Project Will Engage NYCHA Residents in COVID Screening Solutions

Health care professional wearing face mask, face shield, and gloves holding swab for COVID-19 testing
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Researchers at NYU Grossman School of Medicine and NYU School of Global Public Health were awarded a $2.2 million grant from the National Institutes of Health (NIH) to support community-engaged research to improve COVID-19 testing for New York City Housing Authority (NYCHA) residents. The two-year project is funded by the NIH’s Rapid Acceleration of Diagnostics for Underserved Populations (RADx-UP) program, which supports projects designed to quickly implement COVID-19 testing strategies in populations disproportionately affected by the pandemic.

The research builds upon the team’s current NIH-funded work to evaluate the health impact of smoke-free housing policies, which has fostered a longstanding set of partnerships between NYU, NYCHA and their resident boards, city agencies, and community organizations.

The study will be co-led by three principal investigators: Lorna Thorpe and Natasha Williams of the Department of Population Health at NYU Grossman School of Medicine and Donna Shelley of NYU School of Global Public Health.

NYCHA is the largest public housing authority in North America, with 400,000 residents living in 15 percent of the nation’s public housing units. Developments—which are spread throughout the city but concentrated in lower-income neighborhoods—have organized resident associations, which facilitate capacity for sustained engagement and opportunities for community activation. Approximately 90 percent of NYCHA residents are Black or Hispanic, a population that has borne a disproportionate burden of COVID-19 infections, hospitalizations, and deaths.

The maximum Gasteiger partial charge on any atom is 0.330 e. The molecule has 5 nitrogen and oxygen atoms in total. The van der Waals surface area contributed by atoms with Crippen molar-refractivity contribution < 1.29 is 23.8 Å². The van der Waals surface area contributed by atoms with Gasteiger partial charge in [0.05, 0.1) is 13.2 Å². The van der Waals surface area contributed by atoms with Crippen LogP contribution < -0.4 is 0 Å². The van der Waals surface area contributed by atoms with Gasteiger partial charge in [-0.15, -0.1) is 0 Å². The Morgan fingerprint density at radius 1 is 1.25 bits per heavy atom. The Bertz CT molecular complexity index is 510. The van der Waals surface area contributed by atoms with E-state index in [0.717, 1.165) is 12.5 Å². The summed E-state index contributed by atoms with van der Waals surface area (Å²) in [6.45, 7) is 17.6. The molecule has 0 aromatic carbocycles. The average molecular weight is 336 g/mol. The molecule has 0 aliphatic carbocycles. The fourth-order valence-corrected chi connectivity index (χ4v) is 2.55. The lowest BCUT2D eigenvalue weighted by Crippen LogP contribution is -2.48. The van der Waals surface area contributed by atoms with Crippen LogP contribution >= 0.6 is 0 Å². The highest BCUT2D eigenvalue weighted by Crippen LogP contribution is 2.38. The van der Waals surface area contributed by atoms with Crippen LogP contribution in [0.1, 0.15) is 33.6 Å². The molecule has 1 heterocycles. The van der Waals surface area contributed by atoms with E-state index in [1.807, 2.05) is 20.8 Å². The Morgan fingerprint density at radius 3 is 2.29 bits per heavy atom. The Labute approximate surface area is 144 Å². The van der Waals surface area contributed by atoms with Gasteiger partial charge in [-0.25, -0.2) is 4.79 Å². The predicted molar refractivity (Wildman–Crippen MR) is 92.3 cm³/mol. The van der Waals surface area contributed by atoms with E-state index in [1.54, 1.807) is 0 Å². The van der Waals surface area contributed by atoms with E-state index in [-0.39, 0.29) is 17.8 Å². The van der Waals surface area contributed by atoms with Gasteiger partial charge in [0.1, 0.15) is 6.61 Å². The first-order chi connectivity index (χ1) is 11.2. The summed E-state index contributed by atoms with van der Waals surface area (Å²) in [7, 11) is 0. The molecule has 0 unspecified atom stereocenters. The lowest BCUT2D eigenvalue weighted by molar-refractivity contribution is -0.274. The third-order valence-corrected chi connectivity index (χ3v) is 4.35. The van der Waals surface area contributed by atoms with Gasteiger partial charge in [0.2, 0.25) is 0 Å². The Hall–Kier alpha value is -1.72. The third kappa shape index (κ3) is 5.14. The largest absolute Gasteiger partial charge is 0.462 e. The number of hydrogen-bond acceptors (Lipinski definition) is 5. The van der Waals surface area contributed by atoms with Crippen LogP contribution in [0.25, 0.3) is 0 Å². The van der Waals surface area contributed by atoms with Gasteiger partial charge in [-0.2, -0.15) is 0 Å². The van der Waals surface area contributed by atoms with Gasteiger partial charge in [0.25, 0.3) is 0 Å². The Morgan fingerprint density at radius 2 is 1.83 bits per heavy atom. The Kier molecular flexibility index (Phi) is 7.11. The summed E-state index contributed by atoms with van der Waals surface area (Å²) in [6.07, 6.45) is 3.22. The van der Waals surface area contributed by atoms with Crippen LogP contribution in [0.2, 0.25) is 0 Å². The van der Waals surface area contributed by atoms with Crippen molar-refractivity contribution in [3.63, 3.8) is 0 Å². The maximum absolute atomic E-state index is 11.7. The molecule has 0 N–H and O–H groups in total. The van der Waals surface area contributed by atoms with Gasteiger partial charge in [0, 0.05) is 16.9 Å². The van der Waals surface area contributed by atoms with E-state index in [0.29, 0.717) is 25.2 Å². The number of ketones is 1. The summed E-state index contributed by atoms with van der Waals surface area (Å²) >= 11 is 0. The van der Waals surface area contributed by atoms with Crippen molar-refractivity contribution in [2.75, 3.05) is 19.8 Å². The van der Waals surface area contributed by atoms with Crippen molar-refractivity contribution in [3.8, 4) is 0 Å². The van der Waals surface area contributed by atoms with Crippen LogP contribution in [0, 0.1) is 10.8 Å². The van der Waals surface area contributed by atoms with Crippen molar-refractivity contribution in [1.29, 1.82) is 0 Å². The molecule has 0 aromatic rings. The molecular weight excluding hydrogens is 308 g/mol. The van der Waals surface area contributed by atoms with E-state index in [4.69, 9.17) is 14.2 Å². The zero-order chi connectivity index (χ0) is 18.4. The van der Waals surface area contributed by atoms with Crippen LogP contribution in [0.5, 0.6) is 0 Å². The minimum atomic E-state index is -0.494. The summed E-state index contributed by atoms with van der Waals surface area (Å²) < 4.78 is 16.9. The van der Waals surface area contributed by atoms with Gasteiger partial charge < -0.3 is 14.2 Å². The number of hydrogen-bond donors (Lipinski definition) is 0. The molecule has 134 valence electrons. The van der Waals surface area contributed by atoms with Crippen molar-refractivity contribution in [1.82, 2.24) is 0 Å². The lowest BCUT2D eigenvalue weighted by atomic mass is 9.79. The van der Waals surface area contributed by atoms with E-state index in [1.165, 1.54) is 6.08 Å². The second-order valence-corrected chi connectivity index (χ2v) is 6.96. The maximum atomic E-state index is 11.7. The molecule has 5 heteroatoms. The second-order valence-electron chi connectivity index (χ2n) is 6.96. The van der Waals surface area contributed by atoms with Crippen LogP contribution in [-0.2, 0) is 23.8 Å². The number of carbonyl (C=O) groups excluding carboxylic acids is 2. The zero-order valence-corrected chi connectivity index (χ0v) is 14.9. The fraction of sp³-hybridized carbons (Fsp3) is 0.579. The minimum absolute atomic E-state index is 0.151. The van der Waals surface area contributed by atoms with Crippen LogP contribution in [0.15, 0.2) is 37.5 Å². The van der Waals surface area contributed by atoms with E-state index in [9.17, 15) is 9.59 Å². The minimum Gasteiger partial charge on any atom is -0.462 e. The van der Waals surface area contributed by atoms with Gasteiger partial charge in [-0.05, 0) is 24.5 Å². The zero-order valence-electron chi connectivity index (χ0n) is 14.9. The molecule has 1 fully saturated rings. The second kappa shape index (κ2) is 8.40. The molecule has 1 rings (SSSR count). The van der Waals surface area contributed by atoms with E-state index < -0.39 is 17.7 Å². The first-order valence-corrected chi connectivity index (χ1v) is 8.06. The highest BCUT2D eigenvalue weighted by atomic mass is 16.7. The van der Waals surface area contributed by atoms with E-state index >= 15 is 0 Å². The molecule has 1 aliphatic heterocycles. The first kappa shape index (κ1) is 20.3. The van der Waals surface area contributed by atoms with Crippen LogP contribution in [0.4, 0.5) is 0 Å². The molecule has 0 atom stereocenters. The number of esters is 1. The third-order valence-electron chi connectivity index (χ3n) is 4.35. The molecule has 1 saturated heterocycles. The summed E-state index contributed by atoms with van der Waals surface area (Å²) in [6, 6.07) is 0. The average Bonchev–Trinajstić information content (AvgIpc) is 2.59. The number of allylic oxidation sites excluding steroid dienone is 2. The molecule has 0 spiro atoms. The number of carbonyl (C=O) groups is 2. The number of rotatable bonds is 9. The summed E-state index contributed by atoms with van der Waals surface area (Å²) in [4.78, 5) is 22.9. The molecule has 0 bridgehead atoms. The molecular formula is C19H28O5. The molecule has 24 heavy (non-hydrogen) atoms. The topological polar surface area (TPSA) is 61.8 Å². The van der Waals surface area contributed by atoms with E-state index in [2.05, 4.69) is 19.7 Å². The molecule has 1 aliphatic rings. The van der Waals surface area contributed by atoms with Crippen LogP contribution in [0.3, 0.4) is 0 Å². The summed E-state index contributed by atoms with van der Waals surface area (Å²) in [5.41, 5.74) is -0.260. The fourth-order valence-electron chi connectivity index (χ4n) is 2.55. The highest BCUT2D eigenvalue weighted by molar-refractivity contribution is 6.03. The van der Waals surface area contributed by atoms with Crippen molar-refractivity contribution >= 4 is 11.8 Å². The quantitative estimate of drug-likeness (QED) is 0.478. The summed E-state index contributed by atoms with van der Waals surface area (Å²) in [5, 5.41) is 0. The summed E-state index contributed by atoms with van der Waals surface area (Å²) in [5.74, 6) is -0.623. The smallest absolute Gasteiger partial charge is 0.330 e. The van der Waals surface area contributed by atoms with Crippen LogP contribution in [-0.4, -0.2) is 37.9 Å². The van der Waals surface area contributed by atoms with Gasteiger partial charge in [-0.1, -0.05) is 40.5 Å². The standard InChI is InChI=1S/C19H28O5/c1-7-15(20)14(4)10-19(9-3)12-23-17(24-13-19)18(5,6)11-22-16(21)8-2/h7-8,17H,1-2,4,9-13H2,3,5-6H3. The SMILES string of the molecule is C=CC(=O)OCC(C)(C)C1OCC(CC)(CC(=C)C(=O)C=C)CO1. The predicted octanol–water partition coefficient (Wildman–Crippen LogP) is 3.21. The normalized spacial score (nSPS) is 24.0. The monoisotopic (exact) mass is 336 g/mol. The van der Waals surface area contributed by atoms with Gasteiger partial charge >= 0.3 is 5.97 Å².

The new study will develop a structure for partnering with community-based organizations, NYCHA resident associations, and city agencies to guide COVID-19 testing and vaccination options for public housing residents. The researchers will compare community-informed strategies to increase COVID-19 testing uptake, including on-site testing clinics, mobile vans, and door-to-door testing, to determine which most improve screening rates.

The researchers will also measure the rates of COVID-19 infection and testing among public housing residents, and determine what barriers they experience to COVID-19 testing, isolation, and follow-up care.

“This study offers an unparalleled opportunity to identify effective strategies to reduce disparities in COVID risk and health outcomes in a large, high-need population, while giving NYCHA residents a voice in shaping these initiatives. Our findings can be used to develop guidance for implementing testing strategies in public housing settings nationally,” said Shelley.

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